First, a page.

We realized this morning that we’ve stopped taking pictures of every door, every flower, every traditional Tuscan tile building we see. What that signaled to us is that we’re settling in, beginning to live the every day life in Italy.
Our neighborhood is familiar. The neighbors know us. We know them.
We stopped to talk one night to the elderly couple who have the beautiful roses we stopped to admire – and take pictures of – every single day for the first two weeks we were here. I fed their dog the last bite of my gelato cone. Now we wave to them as we pass by. Usually they wave first.
I successfully talked with the owner of a store today, telling her in Italian that I have two granddaughters who are, respectively, two years and two months old.
We’ve made friends with the clerk at the grocery store. In the first weeks he was a little grim when he saw us. Now we greet him, ask how he’s doing – in Italian. He responds. Asks us how we’re doing, where we’re from, what we’re doing in Italy. In Italian. He picks up a few words of English. We get more comfortable with Italian.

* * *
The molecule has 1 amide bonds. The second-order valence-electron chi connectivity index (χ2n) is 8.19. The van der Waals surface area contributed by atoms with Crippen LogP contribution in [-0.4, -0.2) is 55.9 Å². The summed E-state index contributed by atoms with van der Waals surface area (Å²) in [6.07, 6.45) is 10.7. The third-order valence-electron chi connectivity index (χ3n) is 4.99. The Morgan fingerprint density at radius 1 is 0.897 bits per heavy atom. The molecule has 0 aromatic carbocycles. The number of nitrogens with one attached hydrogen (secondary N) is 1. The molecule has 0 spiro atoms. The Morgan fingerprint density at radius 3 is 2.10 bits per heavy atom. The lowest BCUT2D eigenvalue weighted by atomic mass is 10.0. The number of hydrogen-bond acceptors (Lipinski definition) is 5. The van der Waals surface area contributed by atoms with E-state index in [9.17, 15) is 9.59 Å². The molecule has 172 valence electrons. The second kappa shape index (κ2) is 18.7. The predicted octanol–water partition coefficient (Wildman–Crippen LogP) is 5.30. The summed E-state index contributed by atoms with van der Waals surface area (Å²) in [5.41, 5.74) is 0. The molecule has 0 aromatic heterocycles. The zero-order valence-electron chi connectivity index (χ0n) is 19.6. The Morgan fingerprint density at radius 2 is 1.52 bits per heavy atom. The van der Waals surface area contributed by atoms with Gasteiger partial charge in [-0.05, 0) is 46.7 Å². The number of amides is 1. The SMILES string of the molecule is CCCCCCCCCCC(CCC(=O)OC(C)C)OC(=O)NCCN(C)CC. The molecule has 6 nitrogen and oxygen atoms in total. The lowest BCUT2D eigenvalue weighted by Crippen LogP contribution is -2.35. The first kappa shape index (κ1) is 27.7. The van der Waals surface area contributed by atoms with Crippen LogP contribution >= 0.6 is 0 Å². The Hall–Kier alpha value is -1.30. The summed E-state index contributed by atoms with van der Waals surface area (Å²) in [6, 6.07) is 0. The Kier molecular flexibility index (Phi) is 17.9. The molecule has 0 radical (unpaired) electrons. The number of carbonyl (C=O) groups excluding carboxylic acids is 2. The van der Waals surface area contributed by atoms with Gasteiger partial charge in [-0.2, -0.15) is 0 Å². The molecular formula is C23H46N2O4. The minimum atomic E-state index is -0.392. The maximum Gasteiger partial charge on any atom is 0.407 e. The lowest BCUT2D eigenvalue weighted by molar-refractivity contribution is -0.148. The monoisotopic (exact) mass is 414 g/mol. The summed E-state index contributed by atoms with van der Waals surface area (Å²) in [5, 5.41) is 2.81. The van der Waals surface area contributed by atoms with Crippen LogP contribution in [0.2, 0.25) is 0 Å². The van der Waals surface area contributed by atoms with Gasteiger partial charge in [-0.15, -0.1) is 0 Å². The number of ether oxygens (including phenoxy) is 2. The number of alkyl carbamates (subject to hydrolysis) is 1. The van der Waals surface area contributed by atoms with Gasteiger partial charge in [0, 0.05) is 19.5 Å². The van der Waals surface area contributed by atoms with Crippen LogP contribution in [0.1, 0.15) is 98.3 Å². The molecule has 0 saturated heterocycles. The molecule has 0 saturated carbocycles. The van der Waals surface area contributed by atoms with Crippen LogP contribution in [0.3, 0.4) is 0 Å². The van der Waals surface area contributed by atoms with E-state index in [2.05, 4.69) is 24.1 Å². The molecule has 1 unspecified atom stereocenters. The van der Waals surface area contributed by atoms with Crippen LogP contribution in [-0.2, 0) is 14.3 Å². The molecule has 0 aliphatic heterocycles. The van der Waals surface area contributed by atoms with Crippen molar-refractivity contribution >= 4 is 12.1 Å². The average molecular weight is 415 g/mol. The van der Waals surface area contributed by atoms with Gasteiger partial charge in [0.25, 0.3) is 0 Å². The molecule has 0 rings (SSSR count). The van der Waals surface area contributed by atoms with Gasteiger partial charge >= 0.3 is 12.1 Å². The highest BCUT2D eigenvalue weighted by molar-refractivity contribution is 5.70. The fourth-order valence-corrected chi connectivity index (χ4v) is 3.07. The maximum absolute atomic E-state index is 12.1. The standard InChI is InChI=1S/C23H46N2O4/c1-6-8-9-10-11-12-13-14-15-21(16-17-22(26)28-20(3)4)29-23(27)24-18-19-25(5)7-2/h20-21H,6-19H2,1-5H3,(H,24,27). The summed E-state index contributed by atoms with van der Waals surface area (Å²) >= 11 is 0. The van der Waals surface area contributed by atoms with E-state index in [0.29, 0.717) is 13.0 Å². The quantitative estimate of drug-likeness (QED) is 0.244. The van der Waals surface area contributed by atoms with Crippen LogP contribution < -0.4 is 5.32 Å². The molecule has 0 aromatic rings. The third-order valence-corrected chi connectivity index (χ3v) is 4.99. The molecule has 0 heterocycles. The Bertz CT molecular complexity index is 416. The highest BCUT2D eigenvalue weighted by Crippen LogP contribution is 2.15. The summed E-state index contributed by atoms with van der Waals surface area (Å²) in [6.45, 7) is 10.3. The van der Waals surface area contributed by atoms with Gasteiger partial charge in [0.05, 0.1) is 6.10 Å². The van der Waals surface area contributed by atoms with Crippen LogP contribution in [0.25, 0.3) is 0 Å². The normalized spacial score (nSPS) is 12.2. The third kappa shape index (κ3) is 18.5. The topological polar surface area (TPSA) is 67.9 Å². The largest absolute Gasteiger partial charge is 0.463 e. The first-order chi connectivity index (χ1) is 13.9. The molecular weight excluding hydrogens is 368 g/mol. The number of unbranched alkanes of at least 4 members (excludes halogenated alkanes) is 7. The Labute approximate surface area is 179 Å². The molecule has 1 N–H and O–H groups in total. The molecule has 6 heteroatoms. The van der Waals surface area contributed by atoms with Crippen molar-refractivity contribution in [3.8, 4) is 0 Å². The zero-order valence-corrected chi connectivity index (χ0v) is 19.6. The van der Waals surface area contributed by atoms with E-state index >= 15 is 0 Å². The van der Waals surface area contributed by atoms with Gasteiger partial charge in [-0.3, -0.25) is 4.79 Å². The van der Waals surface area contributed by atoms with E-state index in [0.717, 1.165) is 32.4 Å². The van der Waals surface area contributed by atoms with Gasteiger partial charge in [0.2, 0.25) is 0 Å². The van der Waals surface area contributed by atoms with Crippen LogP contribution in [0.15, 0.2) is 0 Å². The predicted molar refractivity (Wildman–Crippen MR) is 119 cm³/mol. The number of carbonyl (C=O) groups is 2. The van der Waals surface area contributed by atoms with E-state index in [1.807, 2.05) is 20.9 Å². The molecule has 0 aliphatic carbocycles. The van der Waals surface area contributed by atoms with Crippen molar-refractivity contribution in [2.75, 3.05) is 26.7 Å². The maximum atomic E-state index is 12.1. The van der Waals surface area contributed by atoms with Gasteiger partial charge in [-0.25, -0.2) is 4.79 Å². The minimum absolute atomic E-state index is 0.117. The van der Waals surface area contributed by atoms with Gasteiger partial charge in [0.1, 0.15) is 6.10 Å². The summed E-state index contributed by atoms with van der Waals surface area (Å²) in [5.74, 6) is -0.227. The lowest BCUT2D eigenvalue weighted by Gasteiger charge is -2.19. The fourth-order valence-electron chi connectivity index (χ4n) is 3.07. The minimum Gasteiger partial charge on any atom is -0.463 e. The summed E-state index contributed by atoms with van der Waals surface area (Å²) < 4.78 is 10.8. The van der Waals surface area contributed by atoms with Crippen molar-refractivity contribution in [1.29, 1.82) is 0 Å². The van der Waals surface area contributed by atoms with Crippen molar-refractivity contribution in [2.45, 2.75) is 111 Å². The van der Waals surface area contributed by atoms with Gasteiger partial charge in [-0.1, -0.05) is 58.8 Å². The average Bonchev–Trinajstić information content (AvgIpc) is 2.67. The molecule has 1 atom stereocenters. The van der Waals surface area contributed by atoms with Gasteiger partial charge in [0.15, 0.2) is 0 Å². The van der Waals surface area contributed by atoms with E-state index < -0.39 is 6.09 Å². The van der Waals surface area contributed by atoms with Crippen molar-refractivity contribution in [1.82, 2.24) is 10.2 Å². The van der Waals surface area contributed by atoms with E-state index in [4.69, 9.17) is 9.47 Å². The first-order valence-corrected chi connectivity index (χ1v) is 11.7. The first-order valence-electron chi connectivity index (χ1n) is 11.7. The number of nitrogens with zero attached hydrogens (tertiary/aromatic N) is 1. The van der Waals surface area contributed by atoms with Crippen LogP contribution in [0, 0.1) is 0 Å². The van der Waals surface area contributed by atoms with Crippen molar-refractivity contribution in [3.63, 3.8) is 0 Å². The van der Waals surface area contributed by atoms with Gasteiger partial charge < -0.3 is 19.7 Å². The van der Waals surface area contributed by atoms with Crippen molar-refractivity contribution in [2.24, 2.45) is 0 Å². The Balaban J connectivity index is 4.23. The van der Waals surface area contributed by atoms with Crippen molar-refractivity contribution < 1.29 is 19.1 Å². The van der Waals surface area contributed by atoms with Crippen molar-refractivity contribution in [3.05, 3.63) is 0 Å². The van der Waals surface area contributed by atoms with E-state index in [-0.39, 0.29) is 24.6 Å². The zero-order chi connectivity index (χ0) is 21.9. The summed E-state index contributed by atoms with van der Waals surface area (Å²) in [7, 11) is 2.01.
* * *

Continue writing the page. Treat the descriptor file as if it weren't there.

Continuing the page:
That’s not to say our Italian is perfect. Far from it. But, it’s not so strange any more. Not so new. We’re not so self conscious using what we know. It’s every day.
Living the every day life has its downsides. We discovered maggots in our garbage this morning. Holy cow! Maggots! I swept the floor. Mary washed out the wastebasket. Guess we know we have to tie up the garbage a little more often in Italy.
But that’s just every day living.